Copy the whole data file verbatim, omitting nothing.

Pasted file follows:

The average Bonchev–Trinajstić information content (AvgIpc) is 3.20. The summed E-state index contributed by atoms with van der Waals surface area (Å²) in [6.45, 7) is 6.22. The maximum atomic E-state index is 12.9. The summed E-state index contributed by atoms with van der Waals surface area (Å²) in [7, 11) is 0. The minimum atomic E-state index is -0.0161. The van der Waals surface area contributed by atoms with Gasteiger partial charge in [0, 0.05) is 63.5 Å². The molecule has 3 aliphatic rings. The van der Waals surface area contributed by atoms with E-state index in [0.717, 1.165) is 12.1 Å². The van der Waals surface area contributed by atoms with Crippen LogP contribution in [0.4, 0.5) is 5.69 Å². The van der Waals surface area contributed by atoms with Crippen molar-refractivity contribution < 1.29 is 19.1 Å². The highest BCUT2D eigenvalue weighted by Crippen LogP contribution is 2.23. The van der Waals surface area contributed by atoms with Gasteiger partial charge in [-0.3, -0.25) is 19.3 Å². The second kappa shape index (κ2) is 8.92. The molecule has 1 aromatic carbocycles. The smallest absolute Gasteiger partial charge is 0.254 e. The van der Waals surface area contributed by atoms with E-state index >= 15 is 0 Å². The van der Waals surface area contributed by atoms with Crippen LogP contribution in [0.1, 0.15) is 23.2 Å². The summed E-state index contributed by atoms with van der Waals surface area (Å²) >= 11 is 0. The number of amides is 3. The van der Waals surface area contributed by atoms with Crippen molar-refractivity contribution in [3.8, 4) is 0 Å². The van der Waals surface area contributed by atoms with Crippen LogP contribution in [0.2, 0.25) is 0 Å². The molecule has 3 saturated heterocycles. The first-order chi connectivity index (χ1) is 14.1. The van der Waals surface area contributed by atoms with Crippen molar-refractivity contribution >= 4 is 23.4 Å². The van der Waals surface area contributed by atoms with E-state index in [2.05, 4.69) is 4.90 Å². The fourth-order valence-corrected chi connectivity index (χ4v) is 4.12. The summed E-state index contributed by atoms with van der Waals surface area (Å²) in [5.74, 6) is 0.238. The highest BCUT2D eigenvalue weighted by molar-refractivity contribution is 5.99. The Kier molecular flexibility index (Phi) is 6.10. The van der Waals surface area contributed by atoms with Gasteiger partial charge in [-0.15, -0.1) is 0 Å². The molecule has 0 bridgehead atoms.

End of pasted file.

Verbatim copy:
The average Bonchev–Trinajstić information content (AvgIpc) is 3.20. The summed E-state index contributed by atoms with van der Waals surface area (Å²) in [6.45, 7) is 6.22. The maximum atomic E-state index is 12.9. The summed E-state index contributed by atoms with van der Waals surface area (Å²) in [7, 11) is 0. The minimum atomic E-state index is -0.0161. The van der Waals surface area contributed by atoms with Gasteiger partial charge in [0, 0.05) is 63.5 Å². The molecule has 3 aliphatic rings. The van der Waals surface area contributed by atoms with E-state index in [0.717, 1.165) is 12.1 Å². The van der Waals surface area contributed by atoms with Crippen LogP contribution in [0.4, 0.5) is 5.69 Å². The van der Waals surface area contributed by atoms with Crippen molar-refractivity contribution < 1.29 is 19.1 Å². The highest BCUT2D eigenvalue weighted by Crippen LogP contribution is 2.23. The van der Waals surface area contributed by atoms with Gasteiger partial charge in [-0.3, -0.25) is 19.3 Å². The second kappa shape index (κ2) is 8.92. The molecule has 1 aromatic carbocycles. The smallest absolute Gasteiger partial charge is 0.254 e. The van der Waals surface area contributed by atoms with E-state index >= 15 is 0 Å². The van der Waals surface area contributed by atoms with Crippen LogP contribution in [0.1, 0.15) is 23.2 Å². The summed E-state index contributed by atoms with van der Waals surface area (Å²) >= 11 is 0. The number of amides is 3. The van der Waals surface area contributed by atoms with Crippen molar-refractivity contribution in [3.8, 4) is 0 Å². The van der Waals surface area contributed by atoms with Crippen LogP contribution in [0.2, 0.25) is 0 Å². The molecule has 3 saturated heterocycles. The first-order chi connectivity index (χ1) is 14.1. The van der Waals surface area contributed by atoms with Crippen molar-refractivity contribution >= 4 is 23.4 Å². The van der Waals surface area contributed by atoms with E-state index in [2.05, 4.69) is 4.90 Å². The fourth-order valence-corrected chi connectivity index (χ4v) is 4.12. The summed E-state index contributed by atoms with van der Waals surface area (Å²) in [5.74, 6) is 0.238. The highest BCUT2D eigenvalue weighted by molar-refractivity contribution is 5.99. The Kier molecular flexibility index (Phi) is 6.10. The van der Waals surface area contributed by atoms with Gasteiger partial charge in [-0.15, -0.1) is 0 Å². The molecule has 0 bridgehead atoms.